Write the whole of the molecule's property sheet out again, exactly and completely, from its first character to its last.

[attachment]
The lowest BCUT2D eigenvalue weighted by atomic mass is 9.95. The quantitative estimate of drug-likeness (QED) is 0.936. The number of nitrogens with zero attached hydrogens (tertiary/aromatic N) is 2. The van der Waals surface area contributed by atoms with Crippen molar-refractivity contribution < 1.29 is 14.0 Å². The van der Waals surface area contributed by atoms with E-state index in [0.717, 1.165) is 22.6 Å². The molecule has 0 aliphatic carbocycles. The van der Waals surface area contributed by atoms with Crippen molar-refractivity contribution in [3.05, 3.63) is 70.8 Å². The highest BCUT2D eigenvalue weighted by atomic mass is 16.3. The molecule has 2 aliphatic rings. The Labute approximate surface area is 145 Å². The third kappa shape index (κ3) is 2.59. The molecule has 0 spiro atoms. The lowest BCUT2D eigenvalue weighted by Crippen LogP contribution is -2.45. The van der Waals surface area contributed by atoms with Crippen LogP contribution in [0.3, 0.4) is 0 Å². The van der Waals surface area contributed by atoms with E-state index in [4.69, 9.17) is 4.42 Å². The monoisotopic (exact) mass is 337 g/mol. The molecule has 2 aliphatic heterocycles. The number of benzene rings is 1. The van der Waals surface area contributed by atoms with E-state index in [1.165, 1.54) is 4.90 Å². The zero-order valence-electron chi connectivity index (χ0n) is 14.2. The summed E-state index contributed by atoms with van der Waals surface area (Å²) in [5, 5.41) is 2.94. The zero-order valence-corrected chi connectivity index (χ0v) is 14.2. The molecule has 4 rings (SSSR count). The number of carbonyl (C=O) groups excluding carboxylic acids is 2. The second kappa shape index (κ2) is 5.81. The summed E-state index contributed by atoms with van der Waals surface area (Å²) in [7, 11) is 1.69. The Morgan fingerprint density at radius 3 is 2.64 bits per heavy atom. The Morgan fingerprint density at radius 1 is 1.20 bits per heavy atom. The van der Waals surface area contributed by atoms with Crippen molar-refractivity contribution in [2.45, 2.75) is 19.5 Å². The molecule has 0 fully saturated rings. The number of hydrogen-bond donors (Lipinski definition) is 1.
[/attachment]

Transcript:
The lowest BCUT2D eigenvalue weighted by atomic mass is 9.95. The quantitative estimate of drug-likeness (QED) is 0.936. The number of nitrogens with zero attached hydrogens (tertiary/aromatic N) is 2. The van der Waals surface area contributed by atoms with Crippen molar-refractivity contribution < 1.29 is 14.0 Å². The van der Waals surface area contributed by atoms with E-state index in [0.717, 1.165) is 22.6 Å². The molecule has 0 aliphatic carbocycles. The van der Waals surface area contributed by atoms with Crippen molar-refractivity contribution in [3.05, 3.63) is 70.8 Å². The highest BCUT2D eigenvalue weighted by atomic mass is 16.3. The molecule has 2 aliphatic rings. The Labute approximate surface area is 145 Å². The third kappa shape index (κ3) is 2.59. The molecule has 0 spiro atoms. The lowest BCUT2D eigenvalue weighted by Crippen LogP contribution is -2.45. The van der Waals surface area contributed by atoms with Crippen LogP contribution in [0.3, 0.4) is 0 Å². The van der Waals surface area contributed by atoms with E-state index in [4.69, 9.17) is 4.42 Å². The monoisotopic (exact) mass is 337 g/mol. The molecule has 2 aliphatic heterocycles. The number of benzene rings is 1. The van der Waals surface area contributed by atoms with E-state index in [1.165, 1.54) is 4.90 Å². The zero-order valence-electron chi connectivity index (χ0n) is 14.2. The summed E-state index contributed by atoms with van der Waals surface area (Å²) in [5, 5.41) is 2.94. The zero-order valence-corrected chi connectivity index (χ0v) is 14.2. The molecule has 4 rings (SSSR count). The number of carbonyl (C=O) groups excluding carboxylic acids is 2. The second kappa shape index (κ2) is 5.81. The summed E-state index contributed by atoms with van der Waals surface area (Å²) in [7, 11) is 1.69. The Morgan fingerprint density at radius 3 is 2.64 bits per heavy atom. The Morgan fingerprint density at radius 1 is 1.20 bits per heavy atom. The van der Waals surface area contributed by atoms with Crippen molar-refractivity contribution in [2.45, 2.75) is 19.5 Å². The molecule has 0 fully saturated rings. The number of hydrogen-bond donors (Lipinski definition) is 1.